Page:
THE prospect of the UK and Scottish governments securing a deal by mid-February to implement new powers for Holyrood looks in jeopardy.

Deputy First Minister John Swinney said following Treasury talks there is “still a significant distance to be travelled” with time running out.

While he said a “Valentine’s Day deal” remained possible, the Deputy First Minister noted: “A lot of ground has been covered but there is still a lot of remaining significant issues to be resolved.”

The principal one is how to reduce the £30 billion annual block grant as new powers are introduced; warnings have been issued that a failure to get the right mechanism could result in Scotland losing hundreds of millions of pounds in the coming years.

Failure to get a deal by mid-February would mean putting the implementation of the new tax and welfare powers for Scotland back a year to April 2018.

It would also create an atmosphere of rancour and recrimination going into the Holyrood elections as the Scottish Parliament would not have been able to give its consent to the new powers deal before the May 5 poll.

A shadow would be cast over the final stages of the Scotland Bill, which sets out the new powers and is still going through the House of Lords; peers have demanded sight of the framework deal before completing the bill’s passage.

Ahead of the seventh meeting of the Joint Exchequer Committee(JEC), UK Government sources were upbeat.

However, emerging from a 90-minute meeting, Mr Swinney said “some further progress” had been made but stressed there was “a long way to go”.

Asked if he was confident a deal could be struck by February 14, he acknowledged the timetable was “tight”.

He explained: “There is an agreement to be reached here but it will take a tremendous commitment, a lot of hard work and good faith to make sure that is delivered consistent with the principles of the Smith Commission report. There is still a significant distance to be travelled…”

Mr Swinney suggested the sticking points included a “a range of issues” and that it was important to work through the details in a comprehensive way.

He made clear that pressure of time would not mean the SNP Government agreeing to a deal it did not wholeheartedly agree with.

“I will only agree a fiscal framework that is consistent with the Smith Commission report and protects the public interests of Scotland,” declared the DFM.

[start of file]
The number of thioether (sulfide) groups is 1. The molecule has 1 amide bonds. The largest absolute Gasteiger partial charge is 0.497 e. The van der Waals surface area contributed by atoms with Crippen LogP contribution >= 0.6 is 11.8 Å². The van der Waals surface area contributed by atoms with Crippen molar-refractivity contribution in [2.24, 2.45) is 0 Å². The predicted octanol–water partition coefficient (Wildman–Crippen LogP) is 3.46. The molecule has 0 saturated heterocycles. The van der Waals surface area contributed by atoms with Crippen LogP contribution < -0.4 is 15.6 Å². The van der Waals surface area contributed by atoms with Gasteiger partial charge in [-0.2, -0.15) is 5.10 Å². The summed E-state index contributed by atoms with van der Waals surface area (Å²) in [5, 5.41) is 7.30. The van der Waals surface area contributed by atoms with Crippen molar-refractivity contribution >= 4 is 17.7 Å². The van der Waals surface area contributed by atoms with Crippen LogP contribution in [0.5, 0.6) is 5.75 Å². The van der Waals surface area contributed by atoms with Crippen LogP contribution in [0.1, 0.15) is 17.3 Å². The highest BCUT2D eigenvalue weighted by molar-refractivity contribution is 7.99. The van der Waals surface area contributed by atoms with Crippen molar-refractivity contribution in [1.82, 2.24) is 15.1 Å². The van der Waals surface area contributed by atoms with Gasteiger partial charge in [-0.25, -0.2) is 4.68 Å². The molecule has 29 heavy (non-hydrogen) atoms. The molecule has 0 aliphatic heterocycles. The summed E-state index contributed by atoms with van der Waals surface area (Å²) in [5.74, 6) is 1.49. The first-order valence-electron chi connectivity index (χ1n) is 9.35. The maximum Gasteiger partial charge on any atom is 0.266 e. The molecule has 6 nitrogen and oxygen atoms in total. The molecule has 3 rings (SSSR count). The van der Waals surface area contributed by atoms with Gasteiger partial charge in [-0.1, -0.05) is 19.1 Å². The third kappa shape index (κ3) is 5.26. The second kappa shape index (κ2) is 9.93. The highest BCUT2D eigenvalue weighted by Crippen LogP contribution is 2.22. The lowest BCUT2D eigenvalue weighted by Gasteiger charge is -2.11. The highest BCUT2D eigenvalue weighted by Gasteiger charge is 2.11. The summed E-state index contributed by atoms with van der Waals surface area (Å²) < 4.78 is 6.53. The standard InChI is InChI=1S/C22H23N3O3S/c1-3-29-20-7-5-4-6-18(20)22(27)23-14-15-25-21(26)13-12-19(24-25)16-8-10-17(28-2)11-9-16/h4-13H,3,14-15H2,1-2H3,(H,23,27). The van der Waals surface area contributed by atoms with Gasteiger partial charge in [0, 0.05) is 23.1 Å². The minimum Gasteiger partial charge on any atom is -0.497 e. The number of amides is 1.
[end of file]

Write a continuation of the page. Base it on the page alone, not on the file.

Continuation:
A senior SNP insider underlined the pessimistic mood saying: “For the first time, it’s looking more likely we won’t do a deal than we will.”

It is understood that Mr Swinney and his colleagues were somewhat surprised at the Treasury’s optimistic tone ahead of the meeting, which suggested a potential breakthrough was possible; none, however, was forthcoming.

UK Government sources still remain hopeful a deal soon, suggesting a review of the mechanism for reducing the Scottish Government’s block grant after five or 10 years could be a way of breaking the deadlock.

“A review could help build a little extra trust. It would have to be after quite a lengthy period of time, say the lifetime of a parliament or five or 10 years, as population changes are one of the factors in the calculations.

“But the idea has been mooted and it might be part of the give and take required to get to a handshake,” the source said.

Another added: "Our only aim is to cut a deal. We remain undaunted on that."

At a Holyrood commitee, David Bell, professor of economics at Stirling University, warned none of the mechanisms for adjusting the Scottish Government’s budget was consistent with the Smith agreement on further powers.

The commission agreed that decision by one government should have “no detriment” on the other and that arrangements must be fair to taxpayers on both sides of the border.

Prof Bell, who has analysed the various mechanisms, said there was “huge potential” for disputes between the two governments.